This past weekend, the Minnesota Orchestra held its sixtieth annual Symphony Ball to celebrate the end of an ambitious 2015/16 season…and to raise money for the next one. It was a fun and fascinating experience. One could go to the dinner (expensive), and/or the dancing after (expensive, but less expensive) (and what I chose to do). Attendees were encouraged to dress in 1920s attire, so I had fun slinking around in a beaded capelet, bringing out antique family jewelry, and pretending I’m way cooler than I actually am. The live auction was a veritable thunderstorm of generosity, with folks pouring out thousands upon thousands of dollars for ultra-glamorous prizes. “If you have five thousand,” the auctioneer chirruped, “you have six thousand!” Afterward I consoled myself as to my economic status by eating cupcakes with sparkly lemon frosting and listening to the after-party band, the Wolverines, blast out The Lady Is A Tramp (Life without care / she’s broke, and it’s oke!). CEO Kevin Smith was his usual charming, reassuring, welcoming self. Violinist Rebecca Corruccini’s black feather hairpiece stole the show. The orchestra played Gershwin’s Rhapsody in Blue (with Minnesotan Andrew Staupe on piano) and Ravel’s La Valse. My dark side wholeheartedly approves of whoever programmed a piece about the death throes of European society at a light-hearted fundraising gala. Osmo and the orchestra finished up with Diamonds Are Forever, which I can only interpret as a timely endorsement of Swiddleston. A board member won the chance to conduct the orchestra in Stars and Stripes Forever, and he did so with a commitment that rivaled Osmo’s during a Mahler climax. After the orchestra was done playing, I listened to the Wolverines and wished I knew how to dance, because my jumping and fringe-shaking at rhythmic intervals did not feel particularly historically accurate (although it did inspire commentary from onlookers). I didn’t leave the lobby until one in the morning, which was when the crew started turning the lights up and disassembling tables. All in all, an evening well-spent. I hope the orchestra raised oodles of money.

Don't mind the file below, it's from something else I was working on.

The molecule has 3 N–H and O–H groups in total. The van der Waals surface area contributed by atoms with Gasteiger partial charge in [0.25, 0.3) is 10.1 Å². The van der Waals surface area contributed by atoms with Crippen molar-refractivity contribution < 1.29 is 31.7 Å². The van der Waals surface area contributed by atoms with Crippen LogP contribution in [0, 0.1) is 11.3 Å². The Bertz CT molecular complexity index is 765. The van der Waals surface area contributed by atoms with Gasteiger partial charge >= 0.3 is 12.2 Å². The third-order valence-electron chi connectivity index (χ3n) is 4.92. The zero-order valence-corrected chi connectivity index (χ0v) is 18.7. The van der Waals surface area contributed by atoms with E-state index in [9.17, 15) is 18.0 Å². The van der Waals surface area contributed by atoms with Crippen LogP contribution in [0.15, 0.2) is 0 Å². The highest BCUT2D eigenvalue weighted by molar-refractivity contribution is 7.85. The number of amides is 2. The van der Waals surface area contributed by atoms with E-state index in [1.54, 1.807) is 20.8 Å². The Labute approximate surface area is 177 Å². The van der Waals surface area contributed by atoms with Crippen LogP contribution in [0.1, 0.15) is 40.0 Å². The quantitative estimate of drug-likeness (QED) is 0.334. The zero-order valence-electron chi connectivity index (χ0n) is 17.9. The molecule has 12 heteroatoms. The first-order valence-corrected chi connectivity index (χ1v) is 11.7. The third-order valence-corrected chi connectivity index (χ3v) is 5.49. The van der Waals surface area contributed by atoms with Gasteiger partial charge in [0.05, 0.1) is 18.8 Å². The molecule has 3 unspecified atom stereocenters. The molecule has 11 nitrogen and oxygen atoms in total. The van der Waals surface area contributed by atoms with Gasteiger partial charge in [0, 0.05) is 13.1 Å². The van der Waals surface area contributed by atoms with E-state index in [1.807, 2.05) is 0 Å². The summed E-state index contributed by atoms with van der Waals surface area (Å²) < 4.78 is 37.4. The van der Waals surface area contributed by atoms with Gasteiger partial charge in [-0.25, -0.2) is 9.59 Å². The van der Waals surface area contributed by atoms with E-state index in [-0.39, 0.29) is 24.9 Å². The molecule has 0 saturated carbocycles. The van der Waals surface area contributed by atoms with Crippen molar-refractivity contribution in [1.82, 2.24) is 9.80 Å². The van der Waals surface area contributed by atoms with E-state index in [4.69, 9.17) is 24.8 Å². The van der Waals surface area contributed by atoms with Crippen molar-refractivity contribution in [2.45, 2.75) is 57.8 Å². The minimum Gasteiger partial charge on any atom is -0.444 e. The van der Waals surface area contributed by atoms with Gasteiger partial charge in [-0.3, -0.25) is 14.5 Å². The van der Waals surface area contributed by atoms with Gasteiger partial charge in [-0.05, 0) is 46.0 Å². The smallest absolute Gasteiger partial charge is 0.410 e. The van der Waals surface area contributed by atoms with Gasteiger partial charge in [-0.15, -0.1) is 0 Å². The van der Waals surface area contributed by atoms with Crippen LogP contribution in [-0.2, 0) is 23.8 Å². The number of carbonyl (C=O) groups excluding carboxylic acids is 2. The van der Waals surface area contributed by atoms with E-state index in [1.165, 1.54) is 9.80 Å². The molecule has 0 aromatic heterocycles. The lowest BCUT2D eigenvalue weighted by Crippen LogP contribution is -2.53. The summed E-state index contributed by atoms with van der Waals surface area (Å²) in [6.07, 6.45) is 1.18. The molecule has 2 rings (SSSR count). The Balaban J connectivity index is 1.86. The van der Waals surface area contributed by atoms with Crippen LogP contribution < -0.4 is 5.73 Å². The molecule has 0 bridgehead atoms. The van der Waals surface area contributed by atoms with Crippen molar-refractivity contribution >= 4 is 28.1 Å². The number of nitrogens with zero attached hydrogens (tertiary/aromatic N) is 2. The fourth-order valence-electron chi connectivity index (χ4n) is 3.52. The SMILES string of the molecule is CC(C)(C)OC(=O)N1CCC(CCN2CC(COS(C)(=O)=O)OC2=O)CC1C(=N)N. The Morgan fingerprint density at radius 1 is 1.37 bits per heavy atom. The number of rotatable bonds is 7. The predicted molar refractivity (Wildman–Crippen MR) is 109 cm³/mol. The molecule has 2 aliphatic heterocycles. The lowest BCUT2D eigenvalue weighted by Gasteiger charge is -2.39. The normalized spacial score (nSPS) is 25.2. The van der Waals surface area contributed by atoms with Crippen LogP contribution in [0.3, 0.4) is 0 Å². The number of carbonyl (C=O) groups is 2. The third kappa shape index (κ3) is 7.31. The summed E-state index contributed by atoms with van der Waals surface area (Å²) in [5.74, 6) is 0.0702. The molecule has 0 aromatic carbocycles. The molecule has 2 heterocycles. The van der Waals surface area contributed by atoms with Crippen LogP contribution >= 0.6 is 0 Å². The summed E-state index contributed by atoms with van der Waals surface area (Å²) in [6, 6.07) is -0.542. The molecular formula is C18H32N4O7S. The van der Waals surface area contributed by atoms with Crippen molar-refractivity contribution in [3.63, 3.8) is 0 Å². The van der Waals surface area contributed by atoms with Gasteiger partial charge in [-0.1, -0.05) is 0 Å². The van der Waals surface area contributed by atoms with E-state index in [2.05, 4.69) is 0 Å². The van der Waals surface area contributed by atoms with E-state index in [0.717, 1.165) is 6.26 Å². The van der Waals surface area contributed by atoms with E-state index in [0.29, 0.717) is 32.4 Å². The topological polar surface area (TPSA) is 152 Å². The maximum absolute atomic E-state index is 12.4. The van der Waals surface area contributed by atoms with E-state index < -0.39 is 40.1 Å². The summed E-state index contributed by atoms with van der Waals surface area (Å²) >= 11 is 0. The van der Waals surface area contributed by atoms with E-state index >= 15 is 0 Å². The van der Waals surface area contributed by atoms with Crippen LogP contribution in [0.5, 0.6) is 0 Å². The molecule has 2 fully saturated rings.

It was a fitting way to celebrate the end of an exhilarating season, and it got me feeling sentimental. Then I realized: hey, I can indulge those feelings, because it’s time for an end of season review!
So as has become blog tradition, here are my choices for best Minnesota Orchestra performance of the 2015/16 season, in reverse countdown order. For no reason in particular, I chose seven:
#7. Erin Keefe in Brahms violin concerto, May 2016
This is one of the most lyrical Brahms concertos I’ve ever heard: a warhorse played like freshly composed chamber music. What a beautiful collaboration between soloist, conductor, and orchestra. The rest of the program was first-rate, too, with a witty work by Nielsen (his underplayed sixth symphony) and a sweeping Two Mountain Scenes by Kevin Puts.
#6. Mahler Symphony No. 5; Christian Teztlaff in Berg violin concerto; June 2016
This is how you kick off a Mahler cycle: with passion and exactitude in equal measure. Even I, the non-Mahlerite, had goosebumps sprayed down the backs of my arms during this performance. I’m beyond thrilled it was recorded. And I’m afraid that in all the Mahler hubbub, Christian Tetzlaff’s stunning Berg concerto was overlooked. What a dramatic performance of a famously thorny piece.
#5. Inside the Classics history of opera show, May 2016